Despite this success, Kroll is thinking big. He is planning to “scale massively, win more users, and plant billions of trees.”

Kroll also says he will never purchase a yacht, as some other search engine founders have done. He explains why not:

“While they have big yachts, I have an inflatable dinghy that I take to lakes. Ego consumption is not appropriate in a world where there’s climate change.”

There is a more technical reason he will never buy a yacht, or any other expensive luxury: he put two legally binding restrictions on his business—shareholders and staff are forbidden from personally selling their shares or taking profits outside of the company.

Ecosia has 70 employees and puts its financial statements online monthly. All the company’s electrical needs are met through solar power. The company says that 80% of its users are under age 29.

SEC Allows Exxon to Block Shareholders from Demanding Climate Goal Transparency

Exxon Building in NY. Courtesy of Wikipedia

The SEC has decided that Exxon does not have to allow its shareholders to vote on a company proposal to make public its goals for lowering CO2 emissions. This move is in reaction to a push by activist investors and led by the New York state comptroller to have Exxon set annual targets which will reach the goals prescribed by the international Paris climate agreement of 2015.


In January Exxon requested the SEC disallow a vote on the proposal to disclose such climate-oriented goals. The SEC answered this week, stating that it would not recommend the SEC to take any enforcement action against Exxon if the company decides to keep the proposal out of May’s annual shareholder meeting.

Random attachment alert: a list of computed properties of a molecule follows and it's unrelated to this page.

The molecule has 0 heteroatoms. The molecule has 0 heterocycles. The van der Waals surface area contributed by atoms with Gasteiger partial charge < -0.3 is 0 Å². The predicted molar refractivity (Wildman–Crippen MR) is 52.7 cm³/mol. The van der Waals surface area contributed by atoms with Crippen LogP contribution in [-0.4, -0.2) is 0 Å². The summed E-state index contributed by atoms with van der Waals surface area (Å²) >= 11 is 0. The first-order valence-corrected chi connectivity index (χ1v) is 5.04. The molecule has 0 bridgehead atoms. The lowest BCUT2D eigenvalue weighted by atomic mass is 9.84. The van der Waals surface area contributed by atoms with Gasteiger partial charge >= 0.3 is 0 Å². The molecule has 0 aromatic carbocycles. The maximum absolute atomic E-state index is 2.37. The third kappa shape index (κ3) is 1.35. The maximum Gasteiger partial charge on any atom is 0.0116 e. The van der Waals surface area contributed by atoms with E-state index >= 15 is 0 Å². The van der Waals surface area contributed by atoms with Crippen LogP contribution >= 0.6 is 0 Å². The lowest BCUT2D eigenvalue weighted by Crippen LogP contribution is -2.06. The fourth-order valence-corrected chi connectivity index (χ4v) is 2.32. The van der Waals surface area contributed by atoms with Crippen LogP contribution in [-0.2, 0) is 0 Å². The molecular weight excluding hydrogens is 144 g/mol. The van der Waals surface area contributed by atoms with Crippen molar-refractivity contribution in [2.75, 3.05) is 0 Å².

Activists say they want to vote on the issue to compel Exxon to be more responsible and accountable about climate change.


A lawyer for the SEC said the oversite agency decided in Exxon’s favor because the proposal would “micromanage” the company and harm the value and supplant the judgement of Exxon managers and directors.

West Lake Landfill: Best for Business, Best for Environment

The West Lake Landfill has to stay where it is. That is best for business and for the environment. There has been no evidence even indicating that there is a connection between the contamination that exists at a park near Hazelwood’s Coldwater Creek and the West Lake Landfill. Therefore it should be left where it is; good for business, good for the environment.